In Cape Town, for example, the South African SDI Alliance had established a strong partnership with the local municipality and jointly implemented several upgrading initiatives. However, since the last upgrading project in 2014, it has taken more than three years to progress to the next one. One of the contributing factors to this delays relate to the lack of hand-over of the partnership to successive heads of departments and senior project managers. The consequences of which is the loss of institutional memory and knowledge of the working partnership in a time of high staff turn-over within the municipality.
In conversation with Parks Tau and Zou Kota-Fredericks, SDI’s Southern African federation members highlighted their priority of a NUA that is localised, meaning “that we want partnerships at a local government level”. An example is SDI’s partnership with UCLG on the Know Your City campaign, which promotes community-collected data on informal settlements as the basis for partnerships between slum dwellers and their local governments. The Southern African federations expressed:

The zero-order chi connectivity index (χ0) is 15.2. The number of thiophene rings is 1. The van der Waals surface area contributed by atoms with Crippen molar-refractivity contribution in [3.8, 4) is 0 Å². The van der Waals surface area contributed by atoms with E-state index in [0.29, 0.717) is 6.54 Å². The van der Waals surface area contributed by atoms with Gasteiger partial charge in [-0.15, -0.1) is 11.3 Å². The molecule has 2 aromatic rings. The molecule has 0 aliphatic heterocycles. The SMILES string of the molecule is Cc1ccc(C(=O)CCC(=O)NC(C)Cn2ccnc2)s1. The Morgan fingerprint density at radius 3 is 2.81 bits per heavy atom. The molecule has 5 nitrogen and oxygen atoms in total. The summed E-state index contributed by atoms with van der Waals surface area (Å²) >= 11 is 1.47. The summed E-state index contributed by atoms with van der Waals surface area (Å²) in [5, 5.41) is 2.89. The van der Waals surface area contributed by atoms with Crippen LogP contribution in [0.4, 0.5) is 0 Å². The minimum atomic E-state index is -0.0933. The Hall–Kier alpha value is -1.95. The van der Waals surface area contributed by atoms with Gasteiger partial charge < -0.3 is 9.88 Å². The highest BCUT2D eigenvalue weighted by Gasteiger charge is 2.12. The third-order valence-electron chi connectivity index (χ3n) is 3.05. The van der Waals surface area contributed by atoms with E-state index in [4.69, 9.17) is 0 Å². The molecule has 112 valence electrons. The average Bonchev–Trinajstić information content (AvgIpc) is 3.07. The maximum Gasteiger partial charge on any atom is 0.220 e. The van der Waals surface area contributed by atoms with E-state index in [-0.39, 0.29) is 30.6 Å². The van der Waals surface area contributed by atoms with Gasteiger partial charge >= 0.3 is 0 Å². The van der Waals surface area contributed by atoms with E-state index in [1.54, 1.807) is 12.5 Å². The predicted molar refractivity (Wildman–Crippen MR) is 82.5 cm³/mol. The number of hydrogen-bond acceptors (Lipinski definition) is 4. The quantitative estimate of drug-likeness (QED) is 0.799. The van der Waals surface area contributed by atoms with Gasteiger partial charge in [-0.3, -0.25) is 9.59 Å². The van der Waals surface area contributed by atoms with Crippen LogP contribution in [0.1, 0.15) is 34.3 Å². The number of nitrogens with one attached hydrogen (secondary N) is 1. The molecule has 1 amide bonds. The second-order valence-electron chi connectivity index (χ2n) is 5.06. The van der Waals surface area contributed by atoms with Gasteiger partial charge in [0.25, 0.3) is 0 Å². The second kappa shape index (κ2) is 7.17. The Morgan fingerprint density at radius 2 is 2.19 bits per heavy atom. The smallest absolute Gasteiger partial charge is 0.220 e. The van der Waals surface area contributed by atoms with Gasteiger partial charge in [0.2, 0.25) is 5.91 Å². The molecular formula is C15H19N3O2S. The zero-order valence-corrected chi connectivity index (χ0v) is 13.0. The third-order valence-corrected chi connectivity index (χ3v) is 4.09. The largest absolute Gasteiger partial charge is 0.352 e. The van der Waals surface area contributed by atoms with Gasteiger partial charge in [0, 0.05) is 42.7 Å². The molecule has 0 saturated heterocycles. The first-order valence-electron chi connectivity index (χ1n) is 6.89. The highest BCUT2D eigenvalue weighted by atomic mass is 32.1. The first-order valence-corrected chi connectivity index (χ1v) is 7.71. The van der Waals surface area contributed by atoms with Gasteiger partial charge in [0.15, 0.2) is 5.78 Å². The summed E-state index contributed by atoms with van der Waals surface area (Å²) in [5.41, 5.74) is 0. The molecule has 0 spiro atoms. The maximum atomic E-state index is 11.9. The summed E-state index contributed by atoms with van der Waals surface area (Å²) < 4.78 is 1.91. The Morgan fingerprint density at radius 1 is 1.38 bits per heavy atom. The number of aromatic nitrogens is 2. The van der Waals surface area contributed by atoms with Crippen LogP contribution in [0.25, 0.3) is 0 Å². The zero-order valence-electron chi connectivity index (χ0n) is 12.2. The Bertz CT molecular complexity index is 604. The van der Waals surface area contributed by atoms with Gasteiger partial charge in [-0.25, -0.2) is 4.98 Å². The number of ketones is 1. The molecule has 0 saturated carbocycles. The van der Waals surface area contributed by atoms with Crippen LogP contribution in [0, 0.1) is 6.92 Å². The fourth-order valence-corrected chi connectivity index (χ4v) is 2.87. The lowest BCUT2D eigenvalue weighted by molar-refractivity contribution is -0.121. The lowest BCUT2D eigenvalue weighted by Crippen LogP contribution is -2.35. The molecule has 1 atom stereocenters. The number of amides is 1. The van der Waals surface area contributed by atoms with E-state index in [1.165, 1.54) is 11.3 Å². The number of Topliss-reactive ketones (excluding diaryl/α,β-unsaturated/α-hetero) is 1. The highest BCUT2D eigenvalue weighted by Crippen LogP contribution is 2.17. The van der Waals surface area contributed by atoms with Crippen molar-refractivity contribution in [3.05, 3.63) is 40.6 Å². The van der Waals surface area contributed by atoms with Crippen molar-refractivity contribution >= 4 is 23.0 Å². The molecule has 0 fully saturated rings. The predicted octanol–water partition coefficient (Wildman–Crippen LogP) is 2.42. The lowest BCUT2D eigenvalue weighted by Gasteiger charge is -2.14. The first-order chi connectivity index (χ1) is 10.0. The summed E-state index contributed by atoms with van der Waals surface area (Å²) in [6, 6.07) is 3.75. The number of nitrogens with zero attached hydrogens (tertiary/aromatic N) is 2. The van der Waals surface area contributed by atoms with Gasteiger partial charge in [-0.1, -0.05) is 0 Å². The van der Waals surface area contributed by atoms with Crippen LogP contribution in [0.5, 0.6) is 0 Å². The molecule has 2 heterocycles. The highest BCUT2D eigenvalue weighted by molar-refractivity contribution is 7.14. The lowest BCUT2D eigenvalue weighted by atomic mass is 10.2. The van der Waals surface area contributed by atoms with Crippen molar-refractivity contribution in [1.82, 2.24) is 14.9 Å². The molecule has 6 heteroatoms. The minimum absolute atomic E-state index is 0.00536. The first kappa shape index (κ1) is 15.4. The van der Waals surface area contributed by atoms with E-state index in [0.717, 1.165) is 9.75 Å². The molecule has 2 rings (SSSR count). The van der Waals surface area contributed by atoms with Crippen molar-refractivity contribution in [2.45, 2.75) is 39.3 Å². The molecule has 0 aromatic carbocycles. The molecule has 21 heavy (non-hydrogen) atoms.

…We want to work – together with government, UCLG, and the private sector – on collecting data and using this information to participate in decision making, implementation, and monitoring the implementation of the NUA. For example, in South Africa we want to see the Department of Human Settlements creating a forum that will meet more regularly to monitor the implementation of the NUA. This forum should be inclusive to the level that ensures that poor communities are involved.
The fact that government and civil society are working in the same space of local government with similar vision of community development demands a partnership. Both Parks Tau and Zou Kota-Fredericks, agreed for a local forum- South African forum. Parks also suggested for a Southern Africa forum that will sure case a partnership of government and civil society at that level:
At the start of 2018, before the World Urban Forum, we have to work together to convene a meeting to discuss a way forward on how we are going to work together and also to prepare a case study to present at the WUF9. The know your city campaign – data collection by communities is one tool that we are going to use to hold and strengthen our partnership. This will also be an opportunity for all partners to raise their expectations from this partnership.